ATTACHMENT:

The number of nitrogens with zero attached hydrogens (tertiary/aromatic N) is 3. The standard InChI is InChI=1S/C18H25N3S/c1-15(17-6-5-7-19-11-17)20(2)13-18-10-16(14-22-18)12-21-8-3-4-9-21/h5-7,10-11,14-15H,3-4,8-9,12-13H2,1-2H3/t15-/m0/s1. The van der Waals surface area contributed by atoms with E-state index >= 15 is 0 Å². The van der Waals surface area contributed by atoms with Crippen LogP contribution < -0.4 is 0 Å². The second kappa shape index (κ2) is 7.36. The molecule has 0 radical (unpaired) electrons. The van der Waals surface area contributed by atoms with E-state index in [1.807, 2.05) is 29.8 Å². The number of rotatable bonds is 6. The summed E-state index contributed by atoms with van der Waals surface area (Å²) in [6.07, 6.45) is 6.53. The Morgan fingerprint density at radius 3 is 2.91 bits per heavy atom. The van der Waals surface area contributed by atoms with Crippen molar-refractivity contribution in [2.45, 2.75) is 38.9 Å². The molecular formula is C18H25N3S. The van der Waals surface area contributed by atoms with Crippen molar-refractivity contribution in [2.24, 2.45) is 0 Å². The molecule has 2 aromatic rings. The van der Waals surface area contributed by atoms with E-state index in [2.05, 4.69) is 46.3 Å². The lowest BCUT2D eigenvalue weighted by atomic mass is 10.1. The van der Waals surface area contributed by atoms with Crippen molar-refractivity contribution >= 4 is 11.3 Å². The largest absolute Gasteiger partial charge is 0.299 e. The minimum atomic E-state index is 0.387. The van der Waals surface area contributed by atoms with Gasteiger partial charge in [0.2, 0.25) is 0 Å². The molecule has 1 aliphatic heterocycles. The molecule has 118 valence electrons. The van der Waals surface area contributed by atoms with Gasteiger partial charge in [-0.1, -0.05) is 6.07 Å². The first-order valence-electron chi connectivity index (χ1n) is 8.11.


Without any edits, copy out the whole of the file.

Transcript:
The number of nitrogens with zero attached hydrogens (tertiary/aromatic N) is 3. The standard InChI is InChI=1S/C18H25N3S/c1-15(17-6-5-7-19-11-17)20(2)13-18-10-16(14-22-18)12-21-8-3-4-9-21/h5-7,10-11,14-15H,3-4,8-9,12-13H2,1-2H3/t15-/m0/s1. The van der Waals surface area contributed by atoms with E-state index >= 15 is 0 Å². The van der Waals surface area contributed by atoms with Crippen LogP contribution < -0.4 is 0 Å². The second kappa shape index (κ2) is 7.36. The molecule has 0 radical (unpaired) electrons. The van der Waals surface area contributed by atoms with E-state index in [1.807, 2.05) is 29.8 Å². The number of rotatable bonds is 6. The summed E-state index contributed by atoms with van der Waals surface area (Å²) in [6.07, 6.45) is 6.53. The Morgan fingerprint density at radius 3 is 2.91 bits per heavy atom. The van der Waals surface area contributed by atoms with Crippen molar-refractivity contribution in [2.45, 2.75) is 38.9 Å². The molecular formula is C18H25N3S. The van der Waals surface area contributed by atoms with Crippen molar-refractivity contribution in [2.24, 2.45) is 0 Å². The molecule has 2 aromatic rings. The van der Waals surface area contributed by atoms with E-state index in [2.05, 4.69) is 46.3 Å². The lowest BCUT2D eigenvalue weighted by atomic mass is 10.1. The van der Waals surface area contributed by atoms with Crippen molar-refractivity contribution >= 4 is 11.3 Å². The largest absolute Gasteiger partial charge is 0.299 e. The minimum atomic E-state index is 0.387. The van der Waals surface area contributed by atoms with Gasteiger partial charge in [0.2, 0.25) is 0 Å². The molecule has 1 aliphatic heterocycles. The molecule has 118 valence electrons. The van der Waals surface area contributed by atoms with Gasteiger partial charge in [-0.1, -0.05) is 6.07 Å². The first-order valence-electron chi connectivity index (χ1n) is 8.11.